That this resonates with the 21st century is obvious from Taramandal, which comes to the festival from the Tadpole Repertory of New Delhi. Presented with an elegant economy, it is striking in part for how unexotic it is. The interwoven tales of people dreaming of being movie stars and theatre performers could be set in California or Ireland as easily as they are in India. The stories are utterly unremarkable; they might seem inconsequential were they not performed with such wit and clarity and held together by Satyajit Ray’s sweetly poignant tale of the middle-aged Patol Babu’s brief encounter with movie stardom. The idea of a reality saturated in fictive fantasy is relatively new in Sheridan’s 18th century, but it is now globally universal.
Lynne Parker’s richly enjoyable and inventive production rightly treats The Critic as a hall of mirrors in which reality and performance reflect and distort each other. She makes terrific use of space, dividing the action between the Culture Box and the Ark, so that the audience has to plot its way through the real streets between them. If anything, she underestimates her success in finding a perfect physical expression of the play’s concerns.
The warm immediacy of the first act, in which Darragh Kelly, Eleanor Methven and Rory Nolan extract all the absurdity from Mr Dangle’s obsessions with theatre, is very sharply counterpointed by the massed ranks of theatre students rehearsing Puff’s awful play in the next two acts.
Clever use of video, very witty costuming and a brilliant concluding coup de theatre do more than enough to bring the play to vivid life. The only problem is a kind of anxiety that leads Parker to throw too much at it. The large contingent of women from different eras adds less than meets the eye, and the idea of having Peter Daly, who works well as the director of Puff’s play, interpret the action of the first act for us comes across as merely patronising.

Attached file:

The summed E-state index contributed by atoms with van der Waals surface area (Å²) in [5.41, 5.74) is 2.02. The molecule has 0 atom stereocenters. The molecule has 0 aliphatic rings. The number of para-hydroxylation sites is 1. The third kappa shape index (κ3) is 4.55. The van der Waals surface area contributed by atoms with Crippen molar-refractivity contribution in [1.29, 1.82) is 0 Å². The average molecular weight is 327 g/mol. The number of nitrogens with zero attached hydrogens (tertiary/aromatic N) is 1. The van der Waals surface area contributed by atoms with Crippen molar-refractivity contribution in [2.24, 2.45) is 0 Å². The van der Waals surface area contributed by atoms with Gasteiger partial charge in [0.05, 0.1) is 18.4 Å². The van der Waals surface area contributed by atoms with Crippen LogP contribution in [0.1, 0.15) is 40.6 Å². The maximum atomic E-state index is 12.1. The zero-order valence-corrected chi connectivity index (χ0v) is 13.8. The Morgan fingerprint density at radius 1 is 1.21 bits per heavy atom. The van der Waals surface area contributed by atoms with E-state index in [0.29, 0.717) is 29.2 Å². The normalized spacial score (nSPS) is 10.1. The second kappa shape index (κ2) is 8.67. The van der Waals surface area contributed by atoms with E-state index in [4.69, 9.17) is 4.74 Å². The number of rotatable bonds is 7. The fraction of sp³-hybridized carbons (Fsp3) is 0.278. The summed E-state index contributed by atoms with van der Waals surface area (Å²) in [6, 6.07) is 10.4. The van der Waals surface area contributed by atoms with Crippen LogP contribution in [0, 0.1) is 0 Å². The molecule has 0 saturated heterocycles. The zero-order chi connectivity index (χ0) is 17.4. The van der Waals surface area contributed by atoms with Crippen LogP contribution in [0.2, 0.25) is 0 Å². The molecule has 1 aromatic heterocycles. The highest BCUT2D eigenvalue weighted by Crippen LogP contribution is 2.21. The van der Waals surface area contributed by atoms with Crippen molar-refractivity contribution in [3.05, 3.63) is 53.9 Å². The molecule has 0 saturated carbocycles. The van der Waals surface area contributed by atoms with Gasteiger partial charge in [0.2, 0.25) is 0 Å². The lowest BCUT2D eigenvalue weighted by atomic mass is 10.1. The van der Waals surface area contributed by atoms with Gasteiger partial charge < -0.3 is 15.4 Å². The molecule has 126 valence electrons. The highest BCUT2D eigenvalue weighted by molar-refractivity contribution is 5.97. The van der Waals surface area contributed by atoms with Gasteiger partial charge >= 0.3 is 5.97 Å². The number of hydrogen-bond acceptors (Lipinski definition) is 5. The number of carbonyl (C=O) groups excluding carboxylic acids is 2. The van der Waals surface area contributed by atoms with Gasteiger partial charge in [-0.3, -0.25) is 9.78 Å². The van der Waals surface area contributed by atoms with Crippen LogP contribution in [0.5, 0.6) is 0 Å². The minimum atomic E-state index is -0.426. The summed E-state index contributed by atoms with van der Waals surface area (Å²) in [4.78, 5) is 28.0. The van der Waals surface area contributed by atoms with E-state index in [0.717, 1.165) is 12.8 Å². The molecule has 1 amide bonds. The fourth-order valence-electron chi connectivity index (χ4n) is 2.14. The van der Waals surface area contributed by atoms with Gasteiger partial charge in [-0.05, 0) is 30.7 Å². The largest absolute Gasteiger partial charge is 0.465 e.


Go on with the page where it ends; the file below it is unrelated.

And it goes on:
Less might have been more, but this is still a delightfully intelligent and restlessly ingenious production.
One of those delights is Karl Shiels’s louche, leery and dangerously sinister Mr Puff. I couldn’t help thinking that, if he can sing, he would make a great Macheath in The Threepenny Opera. David Ganly, who actually does play the underworld king in Wayne Jordan’s impressive production of the Brecht-Weill opera, sings very well indeed. He is a fine performer and holds the stage with confidence. But he is about as scary as Boris Johnson, whom he has been made, very oddly, to resemble. This is emblematic of the production as whole: very well sung, energetically staged but not nearly nasty enough.
The Threepenny Opera has a savagery about it. Its basic message is that, in a capitalist world, we are all cannibals and all our values, from chastity to friendship, from loyalty to truthfulness, are shams. It should feel like a cold, sharp knife in the ribs. This production, admirable in many ways, doesn’t feel like that.
Its luxuriant, largely monochrome costuming has no sense of filth. Its choreography is controlled where it should be edgy. The liberal addition of “fucks” to the dialogue substitutes mere coarseness for genuine squalor. (The promised but elusive Mark O’Rowe adaptation of the book is a conspicuous and regrettable absence.) Figures such as Stephen Brennan’s chief of police carry none of the menace of power.
But there are some superb moments from Ganly, David Shannon, Jackie Marks, Hilda Fay and, especially, Ruth McGill. Musically, the show is a triumph: the bitter, cynical tone of the songs and the harsh jangle of mock-opera and dissonant jazz strike exactly the right note for Dublin now.